SUNNYVALE -- Yahoo's (YHOO) pricey $1.1 billion purchase of the trendy social blogging site Tumblr is both a bold and risky move, which Yahoo CEO Marissa Mayer seemed to indirectly acknowledge Monday with repeated vows to "not screw it up."
Mayer is betting that Tumblr will give the struggling Internet giant a new opportunity to reach a growing audience of young and creative Internet users, while providing fresh material for Yahoo's own sites and helping the company's effort to build a much-needed presence on mobile devices and the social Web.
But analysts say Tumblr is an unproven platform for advertisers, whom Mayer must attract to justify her costly investment. Some pages are devoted to adult content, which major advertisers prefer to avoid. And Yahoo, under previous chief executives, has a poor track record with big acquisitions.
"GeoCities, anyone?" joked Brian Solis, a social media consultant with Altimeter Group, referring to a popular Web-hosting service that Yahoo bought for $3.6 billion in 1999 and later closed after few profits materialized.
Meanwhile, some loyal Tumblr users were already rebelling Monday, despite Mayer's promise that "our strategy is to let Tumblr be Tumblr" by having founder David Karp continue running it as an autonomous business unit based in New York.
"You ruined it Yahoo. I don't even want to use Tumblr if it's going to be run by you," wrote one Tumblr blogger whose screen name can't be printed in a family newspaper.
Similar complaints are often raised when a small and trendy service gets taken over by a much larger and older company. Mayer addressed those concerns by telling analysts, only half-jokingly: "While we are acquiring the business, we are making a sincere promise to not screw it up."
Analysts say Mayer faces real danger if she makes changes that jeopardize Tumblr's appeal to young, hip users who see it as a place to share irreverent musings, photos and creative visual work. "The big challenge for Yahoo will be figuring out how to balance their need to rapidly monetize Tumblr," said Forrester analyst Zachary Reiss-Davis, "without alienating the current users and causing them to leave."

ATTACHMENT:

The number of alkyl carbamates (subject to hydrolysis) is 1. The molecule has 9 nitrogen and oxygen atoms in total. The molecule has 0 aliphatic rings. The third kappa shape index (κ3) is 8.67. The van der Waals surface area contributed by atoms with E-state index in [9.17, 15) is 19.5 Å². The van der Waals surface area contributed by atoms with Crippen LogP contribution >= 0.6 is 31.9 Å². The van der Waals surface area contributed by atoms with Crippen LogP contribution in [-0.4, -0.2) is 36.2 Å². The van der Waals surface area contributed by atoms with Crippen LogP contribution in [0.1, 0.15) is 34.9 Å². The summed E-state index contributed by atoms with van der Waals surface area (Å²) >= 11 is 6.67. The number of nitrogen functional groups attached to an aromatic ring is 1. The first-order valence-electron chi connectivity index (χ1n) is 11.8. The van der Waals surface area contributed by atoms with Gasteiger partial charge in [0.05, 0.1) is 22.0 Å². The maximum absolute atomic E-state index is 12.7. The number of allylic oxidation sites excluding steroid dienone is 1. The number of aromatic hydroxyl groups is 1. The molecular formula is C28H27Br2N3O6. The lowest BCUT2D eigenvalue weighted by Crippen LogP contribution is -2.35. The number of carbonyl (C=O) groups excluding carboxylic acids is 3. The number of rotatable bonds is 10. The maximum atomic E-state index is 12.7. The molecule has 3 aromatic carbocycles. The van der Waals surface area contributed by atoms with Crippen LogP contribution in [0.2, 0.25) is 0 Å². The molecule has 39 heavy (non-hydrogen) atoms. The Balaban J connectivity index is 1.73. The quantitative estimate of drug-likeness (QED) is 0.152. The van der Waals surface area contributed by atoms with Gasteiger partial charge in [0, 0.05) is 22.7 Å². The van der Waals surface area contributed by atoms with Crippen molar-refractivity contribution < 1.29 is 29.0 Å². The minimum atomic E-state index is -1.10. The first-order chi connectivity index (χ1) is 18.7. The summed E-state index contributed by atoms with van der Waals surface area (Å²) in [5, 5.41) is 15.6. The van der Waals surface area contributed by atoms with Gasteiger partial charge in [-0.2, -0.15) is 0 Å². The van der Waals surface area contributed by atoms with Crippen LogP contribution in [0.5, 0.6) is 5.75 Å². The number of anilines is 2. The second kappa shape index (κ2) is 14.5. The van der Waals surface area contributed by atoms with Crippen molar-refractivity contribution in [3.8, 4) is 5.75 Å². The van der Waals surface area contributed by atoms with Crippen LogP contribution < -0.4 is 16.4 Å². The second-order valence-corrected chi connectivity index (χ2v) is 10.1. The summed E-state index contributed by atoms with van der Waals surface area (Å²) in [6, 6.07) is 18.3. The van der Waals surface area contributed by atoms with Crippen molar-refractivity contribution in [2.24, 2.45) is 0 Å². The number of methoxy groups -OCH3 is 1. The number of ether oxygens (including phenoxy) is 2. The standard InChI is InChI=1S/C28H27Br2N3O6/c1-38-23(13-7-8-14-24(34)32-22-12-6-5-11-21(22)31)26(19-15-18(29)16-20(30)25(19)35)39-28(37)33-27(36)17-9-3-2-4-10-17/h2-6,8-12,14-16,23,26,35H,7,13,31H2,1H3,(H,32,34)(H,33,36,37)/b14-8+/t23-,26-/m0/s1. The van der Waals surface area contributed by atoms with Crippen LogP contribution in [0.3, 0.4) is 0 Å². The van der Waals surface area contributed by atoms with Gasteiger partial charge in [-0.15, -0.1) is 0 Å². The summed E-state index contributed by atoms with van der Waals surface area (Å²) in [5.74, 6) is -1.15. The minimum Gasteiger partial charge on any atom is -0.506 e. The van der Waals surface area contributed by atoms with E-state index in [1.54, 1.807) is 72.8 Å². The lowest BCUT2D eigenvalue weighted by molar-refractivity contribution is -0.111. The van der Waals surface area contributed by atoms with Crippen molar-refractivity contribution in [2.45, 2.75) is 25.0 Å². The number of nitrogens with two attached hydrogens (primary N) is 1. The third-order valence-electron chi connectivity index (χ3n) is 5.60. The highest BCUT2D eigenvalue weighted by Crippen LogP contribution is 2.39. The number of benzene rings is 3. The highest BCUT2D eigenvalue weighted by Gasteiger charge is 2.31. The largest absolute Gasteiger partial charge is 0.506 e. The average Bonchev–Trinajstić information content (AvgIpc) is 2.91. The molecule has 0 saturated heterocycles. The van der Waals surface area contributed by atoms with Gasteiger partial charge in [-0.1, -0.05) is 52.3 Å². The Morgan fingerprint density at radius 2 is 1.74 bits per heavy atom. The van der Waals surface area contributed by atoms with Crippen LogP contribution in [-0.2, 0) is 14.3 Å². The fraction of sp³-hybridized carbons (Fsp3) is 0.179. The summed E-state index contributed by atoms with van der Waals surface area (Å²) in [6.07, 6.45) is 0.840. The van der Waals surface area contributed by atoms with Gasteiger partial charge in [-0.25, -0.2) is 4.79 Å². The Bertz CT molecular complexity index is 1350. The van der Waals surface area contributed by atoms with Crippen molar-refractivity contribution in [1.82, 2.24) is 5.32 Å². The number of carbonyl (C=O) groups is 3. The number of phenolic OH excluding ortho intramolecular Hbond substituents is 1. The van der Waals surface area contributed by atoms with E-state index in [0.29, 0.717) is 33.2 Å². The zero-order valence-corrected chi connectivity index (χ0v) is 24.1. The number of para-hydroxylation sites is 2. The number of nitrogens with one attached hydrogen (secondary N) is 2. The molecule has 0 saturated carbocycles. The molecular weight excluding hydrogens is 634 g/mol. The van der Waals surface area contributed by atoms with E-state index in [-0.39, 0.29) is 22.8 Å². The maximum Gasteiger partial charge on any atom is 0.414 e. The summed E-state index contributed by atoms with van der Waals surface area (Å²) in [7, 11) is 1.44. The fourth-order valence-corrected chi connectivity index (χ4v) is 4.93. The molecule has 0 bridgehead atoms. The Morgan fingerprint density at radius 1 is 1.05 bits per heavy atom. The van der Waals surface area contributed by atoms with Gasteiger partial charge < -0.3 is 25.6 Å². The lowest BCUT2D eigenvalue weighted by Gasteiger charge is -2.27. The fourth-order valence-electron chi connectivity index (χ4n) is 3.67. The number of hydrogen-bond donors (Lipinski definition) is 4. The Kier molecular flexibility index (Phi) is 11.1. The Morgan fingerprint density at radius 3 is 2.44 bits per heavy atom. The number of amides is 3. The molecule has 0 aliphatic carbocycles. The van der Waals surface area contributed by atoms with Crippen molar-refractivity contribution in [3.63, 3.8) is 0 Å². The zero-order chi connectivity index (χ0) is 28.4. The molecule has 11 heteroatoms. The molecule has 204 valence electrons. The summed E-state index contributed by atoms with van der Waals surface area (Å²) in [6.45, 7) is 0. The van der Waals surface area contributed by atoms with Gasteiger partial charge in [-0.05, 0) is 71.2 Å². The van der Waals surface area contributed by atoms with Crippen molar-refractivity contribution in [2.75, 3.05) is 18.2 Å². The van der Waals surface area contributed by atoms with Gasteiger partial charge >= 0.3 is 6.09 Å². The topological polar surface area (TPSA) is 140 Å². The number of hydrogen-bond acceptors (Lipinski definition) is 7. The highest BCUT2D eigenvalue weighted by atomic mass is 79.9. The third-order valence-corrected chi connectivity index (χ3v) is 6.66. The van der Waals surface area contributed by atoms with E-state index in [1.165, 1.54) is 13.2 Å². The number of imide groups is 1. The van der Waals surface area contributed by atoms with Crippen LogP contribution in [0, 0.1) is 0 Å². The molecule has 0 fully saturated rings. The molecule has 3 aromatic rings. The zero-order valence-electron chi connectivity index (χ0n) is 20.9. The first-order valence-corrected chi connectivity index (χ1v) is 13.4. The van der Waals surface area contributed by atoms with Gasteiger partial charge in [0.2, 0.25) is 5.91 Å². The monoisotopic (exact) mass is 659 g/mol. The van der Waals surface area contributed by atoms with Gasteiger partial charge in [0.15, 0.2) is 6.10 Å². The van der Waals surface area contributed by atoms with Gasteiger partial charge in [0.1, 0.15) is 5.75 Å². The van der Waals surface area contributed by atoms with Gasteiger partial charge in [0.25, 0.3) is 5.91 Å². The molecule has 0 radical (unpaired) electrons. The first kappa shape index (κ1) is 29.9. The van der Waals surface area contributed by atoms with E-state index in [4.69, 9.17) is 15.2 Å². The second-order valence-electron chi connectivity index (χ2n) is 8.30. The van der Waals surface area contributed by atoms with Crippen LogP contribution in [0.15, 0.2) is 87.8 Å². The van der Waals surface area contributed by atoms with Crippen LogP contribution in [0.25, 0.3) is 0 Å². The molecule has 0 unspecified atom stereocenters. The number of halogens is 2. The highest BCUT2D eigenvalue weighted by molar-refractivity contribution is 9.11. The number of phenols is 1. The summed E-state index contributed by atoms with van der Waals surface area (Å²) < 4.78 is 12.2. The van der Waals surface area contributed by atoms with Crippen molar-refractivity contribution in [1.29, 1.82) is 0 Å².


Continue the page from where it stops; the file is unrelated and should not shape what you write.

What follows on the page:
By some estimates, Tumblr's $13 million in revenue last year covered only half its operating costs. Karp had long resisted putting ads on the site, although he recently began allowing some on the "dashboard" page where Tumblr members can follow other users and receive updates from various blogs.
Yahoo will expand Tumblr's 175-person staff and its technical infrastructure, while gradually introducing more ads, according to Mayer. But she said she agreed with Karp that ads on Tumblr should be "high-quality" messages that blend "seamlessly" with Tumblr's other content.
More than advertising, Mayer said she's counting on Tumblr to contribute new content and visitors to Yahoo's other sites. She said Yahoo will offer updates from Tumblr blogs to users' personalized news feeds on Yahoo's main pages.
Mayer told analysts that Tumblr has more than 300 million active users, which combined with Yahoo's 700 million users would give the company a reach of 1 billion. While there may be some overlap, she said the audiences are mostly complementary.
"Our users are older; theirs are the youngest of any site of this scale," Mayer said.
The research firm comScore estimated Tumblr's audience at 117 million in April. Experts said it's not uncommon for Internet companies to overestimate such numbers, while independent firms try to account for cases where the same person uses multiple Internet addresses or devices to access a site.
Analysts said the deal, which is Yahoo's largest acquisition in nearly a decade, could help Mayer jump-start a company that has fallen behind Google (GOOG) and Facebook in competing for advertisers. But some were skeptical.
"We see the relatively large $1.1 billion cash acquisition as risky and likely premature," wrote Carlos Kirjner of Sanford Bernstein, after noting that Yahoo is still struggling with other aspects of its business.
"There are lot of ways that Yahoo and Tumblr can win as a result of this transaction," said Scott Kessler of S&P Capital IQ. But he warned that Mayer may be giving up too much flexibility by promising not to interfere with Tumblr's operations.
Karp, who will reportedly earn $250 million from the sale, praised Mayer and Yahoo in a blog post Monday while promising Tumblr's values won't change. He ended the post with an enthusiastic, four-letter expletive.
Yahoo stock rose slightly Monday after the early-morning announcement of the deal. It closed at $26.58, up 6 cents for the day.
Contact Brandon Bailey at 408-920-5022; follow him at Twitter.com/BrandonBailey.